Saint Vaast abbey was founded in the 7th century on the site of the oratory where it is said that Saint Vaast, the first bishop of Arras who died in 540, sometimes came for a retreat. Saint Aubert, Bishop of Arras and Cambrai, brought here some of the remains of Saint Vaast. A very important donation made by the Merovingian king Thierry III allowed it to grow in the next century. Various construction campaigns succeed one another and allowed the abbey to be organised around a Gothic church built in the second half of the 13th century.
However, little by little, the monastery posed many maintenance problems. In 1743, the community decided to completely rebuild the church and these disparate buildings. However, the site was unfinished at the time of the Revolution. The monks were expelled in 1789. The abbey church, still under construction, was offered by Napoleon to the bishop to make it his cathedral. The monastic buildings were reassigned. The museum was set up there in 1832.
It did not escape the First World War: on July 5, 1915, the abbey burned down. The fire devastated the buildings, museum collections and the printed wealth of the library. The abbey was reduced to ruins and the municipality of Arras thought about preserving it in this state, as a testimony to the martyr status of the city. It took all the strength of conviction of Pierre Paquet, architect of the reconstruction of the city, to convince everyone of the architectural importance of the building and the need to reconstruct it. The restoration began in 1920 and lasted fourteen years.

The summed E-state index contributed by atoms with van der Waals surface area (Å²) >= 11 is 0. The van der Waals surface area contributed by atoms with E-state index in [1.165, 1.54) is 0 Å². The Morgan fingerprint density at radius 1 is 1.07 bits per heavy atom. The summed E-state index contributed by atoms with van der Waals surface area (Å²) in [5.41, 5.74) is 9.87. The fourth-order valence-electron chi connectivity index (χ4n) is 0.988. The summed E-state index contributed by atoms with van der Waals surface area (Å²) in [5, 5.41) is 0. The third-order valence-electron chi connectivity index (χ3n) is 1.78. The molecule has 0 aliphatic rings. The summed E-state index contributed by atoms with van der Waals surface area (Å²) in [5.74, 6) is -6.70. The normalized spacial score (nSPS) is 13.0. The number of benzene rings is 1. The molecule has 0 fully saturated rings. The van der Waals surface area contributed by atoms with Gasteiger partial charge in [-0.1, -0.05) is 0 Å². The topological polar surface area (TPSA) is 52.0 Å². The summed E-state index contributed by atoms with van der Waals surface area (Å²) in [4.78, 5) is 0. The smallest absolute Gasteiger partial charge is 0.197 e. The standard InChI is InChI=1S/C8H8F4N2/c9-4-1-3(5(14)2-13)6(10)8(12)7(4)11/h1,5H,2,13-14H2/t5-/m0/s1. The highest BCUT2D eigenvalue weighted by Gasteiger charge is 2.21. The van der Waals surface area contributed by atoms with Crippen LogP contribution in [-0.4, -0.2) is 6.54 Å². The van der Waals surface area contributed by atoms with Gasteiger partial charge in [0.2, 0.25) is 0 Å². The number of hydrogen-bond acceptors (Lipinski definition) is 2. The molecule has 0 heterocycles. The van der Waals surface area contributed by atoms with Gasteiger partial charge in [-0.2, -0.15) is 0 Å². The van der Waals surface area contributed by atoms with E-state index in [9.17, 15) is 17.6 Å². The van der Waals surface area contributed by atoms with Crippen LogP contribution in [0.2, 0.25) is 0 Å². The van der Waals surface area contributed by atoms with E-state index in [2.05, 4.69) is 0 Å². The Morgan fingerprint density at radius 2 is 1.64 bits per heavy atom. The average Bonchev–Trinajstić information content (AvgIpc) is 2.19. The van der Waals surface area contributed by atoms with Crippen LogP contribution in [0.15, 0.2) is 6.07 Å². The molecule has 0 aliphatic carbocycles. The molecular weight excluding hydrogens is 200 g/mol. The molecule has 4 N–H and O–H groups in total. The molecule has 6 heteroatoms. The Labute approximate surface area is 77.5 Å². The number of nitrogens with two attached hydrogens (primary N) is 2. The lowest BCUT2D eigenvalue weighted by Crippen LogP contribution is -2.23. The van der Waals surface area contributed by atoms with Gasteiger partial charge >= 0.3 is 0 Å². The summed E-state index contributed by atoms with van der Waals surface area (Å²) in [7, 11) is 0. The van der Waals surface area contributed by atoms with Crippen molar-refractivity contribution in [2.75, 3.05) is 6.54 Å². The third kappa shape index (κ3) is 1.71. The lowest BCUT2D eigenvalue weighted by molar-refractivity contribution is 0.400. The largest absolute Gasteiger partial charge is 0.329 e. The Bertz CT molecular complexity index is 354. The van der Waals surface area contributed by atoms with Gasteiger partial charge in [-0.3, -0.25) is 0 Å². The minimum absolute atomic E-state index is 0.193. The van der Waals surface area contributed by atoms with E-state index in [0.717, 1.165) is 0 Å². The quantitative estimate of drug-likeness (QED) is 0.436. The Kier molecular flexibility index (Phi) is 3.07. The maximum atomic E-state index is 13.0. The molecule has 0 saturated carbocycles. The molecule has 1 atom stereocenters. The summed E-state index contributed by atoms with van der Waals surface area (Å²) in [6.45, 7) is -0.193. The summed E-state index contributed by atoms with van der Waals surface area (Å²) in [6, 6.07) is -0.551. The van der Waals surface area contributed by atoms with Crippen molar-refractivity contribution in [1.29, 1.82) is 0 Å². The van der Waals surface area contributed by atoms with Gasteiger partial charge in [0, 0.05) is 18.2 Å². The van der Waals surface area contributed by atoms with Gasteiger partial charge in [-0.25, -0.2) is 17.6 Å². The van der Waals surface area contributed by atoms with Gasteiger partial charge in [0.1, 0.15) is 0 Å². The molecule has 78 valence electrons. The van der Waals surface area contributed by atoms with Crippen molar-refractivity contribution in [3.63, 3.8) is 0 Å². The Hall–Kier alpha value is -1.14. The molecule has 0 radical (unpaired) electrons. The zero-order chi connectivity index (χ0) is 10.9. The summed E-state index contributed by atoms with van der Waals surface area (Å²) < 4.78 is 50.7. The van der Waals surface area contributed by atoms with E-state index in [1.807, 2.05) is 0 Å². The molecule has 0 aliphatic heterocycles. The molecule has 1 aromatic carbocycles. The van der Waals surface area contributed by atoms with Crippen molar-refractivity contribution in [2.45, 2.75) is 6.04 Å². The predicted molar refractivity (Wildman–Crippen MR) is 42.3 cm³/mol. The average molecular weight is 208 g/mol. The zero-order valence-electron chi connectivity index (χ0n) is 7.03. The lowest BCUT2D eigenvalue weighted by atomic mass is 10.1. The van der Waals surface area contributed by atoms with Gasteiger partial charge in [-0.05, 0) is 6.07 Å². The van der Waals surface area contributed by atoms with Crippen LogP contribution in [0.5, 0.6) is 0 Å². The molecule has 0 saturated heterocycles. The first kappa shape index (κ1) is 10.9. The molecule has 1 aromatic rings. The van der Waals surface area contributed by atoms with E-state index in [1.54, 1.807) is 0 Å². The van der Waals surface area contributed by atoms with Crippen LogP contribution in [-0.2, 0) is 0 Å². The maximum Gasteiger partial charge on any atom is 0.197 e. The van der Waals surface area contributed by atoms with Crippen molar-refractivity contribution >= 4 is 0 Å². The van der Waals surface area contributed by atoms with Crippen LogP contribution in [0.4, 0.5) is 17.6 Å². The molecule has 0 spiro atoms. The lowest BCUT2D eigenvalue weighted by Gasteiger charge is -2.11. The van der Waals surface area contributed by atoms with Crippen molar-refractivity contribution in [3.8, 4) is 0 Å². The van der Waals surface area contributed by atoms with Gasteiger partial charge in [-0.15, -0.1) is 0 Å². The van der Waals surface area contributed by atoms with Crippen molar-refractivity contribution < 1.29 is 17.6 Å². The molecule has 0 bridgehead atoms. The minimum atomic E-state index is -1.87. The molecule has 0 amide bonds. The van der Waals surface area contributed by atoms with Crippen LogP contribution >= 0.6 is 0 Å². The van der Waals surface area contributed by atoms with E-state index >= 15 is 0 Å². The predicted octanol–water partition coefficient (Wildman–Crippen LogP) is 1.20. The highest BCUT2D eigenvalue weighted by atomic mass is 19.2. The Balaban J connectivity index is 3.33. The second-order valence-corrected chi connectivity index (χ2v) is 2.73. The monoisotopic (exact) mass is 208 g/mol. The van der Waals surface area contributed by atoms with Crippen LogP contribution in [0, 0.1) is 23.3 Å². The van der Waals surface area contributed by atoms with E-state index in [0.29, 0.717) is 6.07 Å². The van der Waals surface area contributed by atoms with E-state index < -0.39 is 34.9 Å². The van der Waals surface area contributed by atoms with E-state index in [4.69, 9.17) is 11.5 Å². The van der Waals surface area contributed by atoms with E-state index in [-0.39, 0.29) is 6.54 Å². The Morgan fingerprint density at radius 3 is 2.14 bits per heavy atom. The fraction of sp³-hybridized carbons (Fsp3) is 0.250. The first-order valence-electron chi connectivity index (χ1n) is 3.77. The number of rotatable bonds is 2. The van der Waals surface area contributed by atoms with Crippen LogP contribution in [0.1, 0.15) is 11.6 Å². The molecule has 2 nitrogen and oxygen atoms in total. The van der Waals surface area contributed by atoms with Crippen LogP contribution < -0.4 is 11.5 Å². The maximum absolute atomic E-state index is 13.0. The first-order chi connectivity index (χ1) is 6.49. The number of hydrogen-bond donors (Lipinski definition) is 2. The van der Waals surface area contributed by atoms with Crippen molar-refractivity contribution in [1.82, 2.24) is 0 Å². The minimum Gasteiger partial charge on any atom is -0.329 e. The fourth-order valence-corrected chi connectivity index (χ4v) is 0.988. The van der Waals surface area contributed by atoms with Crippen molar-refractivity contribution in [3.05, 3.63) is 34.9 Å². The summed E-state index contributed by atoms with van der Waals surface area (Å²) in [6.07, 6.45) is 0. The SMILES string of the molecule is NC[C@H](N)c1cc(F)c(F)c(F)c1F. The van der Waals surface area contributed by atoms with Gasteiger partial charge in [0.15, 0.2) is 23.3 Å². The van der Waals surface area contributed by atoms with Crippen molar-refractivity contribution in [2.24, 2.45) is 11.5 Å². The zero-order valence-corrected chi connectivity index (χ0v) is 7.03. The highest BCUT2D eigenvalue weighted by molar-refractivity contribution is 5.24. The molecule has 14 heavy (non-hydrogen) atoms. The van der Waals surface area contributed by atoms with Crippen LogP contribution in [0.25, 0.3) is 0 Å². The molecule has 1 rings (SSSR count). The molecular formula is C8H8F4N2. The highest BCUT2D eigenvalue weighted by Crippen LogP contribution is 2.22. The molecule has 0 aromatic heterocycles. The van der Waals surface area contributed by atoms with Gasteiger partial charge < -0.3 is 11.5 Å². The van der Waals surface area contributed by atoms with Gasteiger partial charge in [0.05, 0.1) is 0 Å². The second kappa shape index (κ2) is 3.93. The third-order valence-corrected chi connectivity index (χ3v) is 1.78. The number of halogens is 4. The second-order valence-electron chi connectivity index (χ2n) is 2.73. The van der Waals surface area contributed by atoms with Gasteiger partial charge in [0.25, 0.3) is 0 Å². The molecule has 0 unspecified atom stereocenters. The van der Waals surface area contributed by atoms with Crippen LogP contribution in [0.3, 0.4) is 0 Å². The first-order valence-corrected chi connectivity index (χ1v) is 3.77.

Today, the city of Arras has brought together the museum, the conservatory, the cultural office and the media library within the abbey to make it a place of cultural and artistic innovation, a place of influence for the city.
It is the medieval sculpture, located in the cloister galleries, which headlines the collections with major works including two polychrome wooden angels said to be by Saudemont of the thirteenth century, the mosaic tombstone of Bishop Frumaud, fragment of a 14th century recumbent figure of infinite delicacy and the frightful transi of Guillaume Lefranchois from the fifteenth century.